Sarah: And also iTunes because, music. But when I go in I know, it's like a signal to my brain, it's writer Sarah, there's nothing else there. I don't get distracted by Audacity in the corner and think, “Oh yes, I need to, you know, edit that podcast interview or whatever.” There's none of that. And I've got a nice inspirational picture on the background and everything. And that's really helped.
Joanna: That's really good because, this is a laptop. And I take the same laptop to the cafe and I write on the same laptop there. But that login is super. I think I'm gonna do that.
There are obviously pros and cons of running a nonfiction writing business at the same time as being a fiction writer. And this is kind of…one of them is splitting yourselves into two.
You mentioned before that the podcast has helped and the blog has helped. A fiction writer came to me the other day and just said the money is difficult as a fiction writer.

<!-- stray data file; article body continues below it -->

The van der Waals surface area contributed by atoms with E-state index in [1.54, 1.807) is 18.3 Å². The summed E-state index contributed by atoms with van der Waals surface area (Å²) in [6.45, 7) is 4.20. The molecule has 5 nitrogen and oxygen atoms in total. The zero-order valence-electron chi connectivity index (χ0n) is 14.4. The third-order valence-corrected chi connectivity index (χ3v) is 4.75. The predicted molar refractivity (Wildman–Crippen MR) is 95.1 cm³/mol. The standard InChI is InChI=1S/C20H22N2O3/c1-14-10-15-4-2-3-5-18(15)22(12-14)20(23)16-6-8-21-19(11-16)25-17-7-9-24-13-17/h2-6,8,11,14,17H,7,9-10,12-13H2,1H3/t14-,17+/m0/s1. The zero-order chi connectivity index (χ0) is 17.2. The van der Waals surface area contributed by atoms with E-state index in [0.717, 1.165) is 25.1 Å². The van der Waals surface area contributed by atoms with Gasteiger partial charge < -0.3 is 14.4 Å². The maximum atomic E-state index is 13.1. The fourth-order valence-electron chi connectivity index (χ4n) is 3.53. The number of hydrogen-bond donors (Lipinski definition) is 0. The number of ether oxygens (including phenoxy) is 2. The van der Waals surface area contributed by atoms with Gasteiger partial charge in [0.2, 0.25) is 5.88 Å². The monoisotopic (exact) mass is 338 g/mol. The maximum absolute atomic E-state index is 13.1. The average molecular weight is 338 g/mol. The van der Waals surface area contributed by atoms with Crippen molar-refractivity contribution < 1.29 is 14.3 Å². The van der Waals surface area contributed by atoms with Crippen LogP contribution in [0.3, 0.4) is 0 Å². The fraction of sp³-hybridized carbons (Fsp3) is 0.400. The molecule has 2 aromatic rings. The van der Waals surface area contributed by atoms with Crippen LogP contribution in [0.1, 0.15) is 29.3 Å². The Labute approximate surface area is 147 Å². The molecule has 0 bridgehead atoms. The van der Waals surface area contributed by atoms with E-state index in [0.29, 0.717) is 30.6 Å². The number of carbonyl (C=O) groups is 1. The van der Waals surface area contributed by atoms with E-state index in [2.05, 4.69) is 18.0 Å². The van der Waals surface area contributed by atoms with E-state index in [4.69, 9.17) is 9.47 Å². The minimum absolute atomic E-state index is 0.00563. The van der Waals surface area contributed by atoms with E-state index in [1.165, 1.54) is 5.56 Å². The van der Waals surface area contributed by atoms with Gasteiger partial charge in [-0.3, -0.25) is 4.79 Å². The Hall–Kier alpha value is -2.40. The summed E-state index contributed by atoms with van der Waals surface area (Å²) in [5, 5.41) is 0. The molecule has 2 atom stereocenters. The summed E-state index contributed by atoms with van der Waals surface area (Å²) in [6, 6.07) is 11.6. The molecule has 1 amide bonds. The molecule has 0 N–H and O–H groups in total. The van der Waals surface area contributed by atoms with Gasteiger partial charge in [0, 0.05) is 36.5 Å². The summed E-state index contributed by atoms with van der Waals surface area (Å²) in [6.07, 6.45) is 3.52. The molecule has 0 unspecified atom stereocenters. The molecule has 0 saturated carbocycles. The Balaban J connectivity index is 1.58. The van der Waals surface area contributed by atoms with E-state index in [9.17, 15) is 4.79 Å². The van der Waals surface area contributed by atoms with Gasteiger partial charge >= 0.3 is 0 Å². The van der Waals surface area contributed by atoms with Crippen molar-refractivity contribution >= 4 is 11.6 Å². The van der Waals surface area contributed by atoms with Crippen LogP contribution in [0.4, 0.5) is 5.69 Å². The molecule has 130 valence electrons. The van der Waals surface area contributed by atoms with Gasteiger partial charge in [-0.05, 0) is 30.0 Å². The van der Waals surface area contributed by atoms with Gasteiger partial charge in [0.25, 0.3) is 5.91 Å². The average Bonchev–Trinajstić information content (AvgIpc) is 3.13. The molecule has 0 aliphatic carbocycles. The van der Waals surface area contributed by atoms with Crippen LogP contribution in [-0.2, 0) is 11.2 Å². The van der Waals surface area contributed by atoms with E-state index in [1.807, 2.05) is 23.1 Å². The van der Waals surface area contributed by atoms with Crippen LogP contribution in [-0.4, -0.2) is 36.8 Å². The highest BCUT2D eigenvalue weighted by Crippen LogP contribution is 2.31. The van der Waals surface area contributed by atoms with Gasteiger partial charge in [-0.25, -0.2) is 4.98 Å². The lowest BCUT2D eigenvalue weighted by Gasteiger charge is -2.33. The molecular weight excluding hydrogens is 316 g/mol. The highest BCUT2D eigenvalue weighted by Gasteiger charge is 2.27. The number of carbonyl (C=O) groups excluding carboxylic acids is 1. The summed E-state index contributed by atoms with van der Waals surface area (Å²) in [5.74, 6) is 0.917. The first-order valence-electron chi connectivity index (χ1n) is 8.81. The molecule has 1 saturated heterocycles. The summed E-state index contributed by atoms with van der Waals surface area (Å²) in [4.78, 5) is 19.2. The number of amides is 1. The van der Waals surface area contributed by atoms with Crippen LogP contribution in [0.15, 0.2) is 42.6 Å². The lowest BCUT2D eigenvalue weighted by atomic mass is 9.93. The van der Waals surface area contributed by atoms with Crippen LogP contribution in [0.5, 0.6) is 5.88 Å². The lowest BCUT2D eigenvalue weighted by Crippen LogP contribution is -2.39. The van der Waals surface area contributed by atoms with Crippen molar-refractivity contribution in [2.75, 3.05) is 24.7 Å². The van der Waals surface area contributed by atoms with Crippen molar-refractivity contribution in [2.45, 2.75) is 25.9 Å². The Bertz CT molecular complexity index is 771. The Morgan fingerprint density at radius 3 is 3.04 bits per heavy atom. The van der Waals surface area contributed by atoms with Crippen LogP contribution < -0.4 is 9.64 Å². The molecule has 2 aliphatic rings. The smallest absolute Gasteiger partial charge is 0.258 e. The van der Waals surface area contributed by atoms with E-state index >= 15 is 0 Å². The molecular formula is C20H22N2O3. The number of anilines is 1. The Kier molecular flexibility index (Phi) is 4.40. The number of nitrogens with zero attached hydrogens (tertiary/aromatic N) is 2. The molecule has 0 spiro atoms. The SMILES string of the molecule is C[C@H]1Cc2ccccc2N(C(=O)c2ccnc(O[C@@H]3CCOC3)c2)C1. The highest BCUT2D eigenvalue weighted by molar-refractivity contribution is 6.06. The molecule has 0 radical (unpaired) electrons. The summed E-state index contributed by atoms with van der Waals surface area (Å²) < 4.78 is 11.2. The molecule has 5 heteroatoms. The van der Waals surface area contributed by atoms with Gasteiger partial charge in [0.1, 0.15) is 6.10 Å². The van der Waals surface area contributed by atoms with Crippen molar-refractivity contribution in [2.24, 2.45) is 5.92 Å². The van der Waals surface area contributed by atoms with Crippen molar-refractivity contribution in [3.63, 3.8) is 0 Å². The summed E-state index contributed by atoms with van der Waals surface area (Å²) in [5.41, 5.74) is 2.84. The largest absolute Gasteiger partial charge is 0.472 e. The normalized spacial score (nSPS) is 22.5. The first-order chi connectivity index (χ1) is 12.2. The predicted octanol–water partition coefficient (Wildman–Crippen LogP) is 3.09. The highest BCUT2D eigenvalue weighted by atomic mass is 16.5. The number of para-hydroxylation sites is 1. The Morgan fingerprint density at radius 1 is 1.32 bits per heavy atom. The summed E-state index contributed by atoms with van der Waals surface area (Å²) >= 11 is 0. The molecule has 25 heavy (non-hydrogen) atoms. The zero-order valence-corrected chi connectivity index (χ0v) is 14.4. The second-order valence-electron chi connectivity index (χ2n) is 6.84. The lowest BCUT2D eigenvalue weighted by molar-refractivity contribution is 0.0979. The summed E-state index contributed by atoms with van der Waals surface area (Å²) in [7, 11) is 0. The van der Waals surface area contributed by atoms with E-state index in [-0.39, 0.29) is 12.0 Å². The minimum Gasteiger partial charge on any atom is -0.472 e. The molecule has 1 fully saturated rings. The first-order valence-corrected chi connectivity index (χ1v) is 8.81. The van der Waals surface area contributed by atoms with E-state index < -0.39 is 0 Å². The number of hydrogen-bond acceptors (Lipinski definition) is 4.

Have you found that having the multiple streams of income, so sales of nonfiction, other things, does that help you as a writer, as a businesswoman writer?
Sarah: Absolutely. It helps, not just in the bottom line of, as you say, getting multiple streams of income is good because seeing more income is good, but I think it's also good, from a psychological point of view.
I find writing nonfiction uses quite a different energy, it sort of feels as if there are other possibilities. If I'm feeling particularly low about my creative writing, it'd be very easy for me to spiral into a, “You're never going to write another book that anyone will ever want to read, and you're going to have to get a proper job and everything is awful.”
It really helps me to be able to think, “Ah, but you could write a blog post about these feelings, that's quite practical. But also you have this other strand of writing that you do, that isn't quite as dependent, on the muse is the wrong expression, because I do believe in just the hard work and the craft.”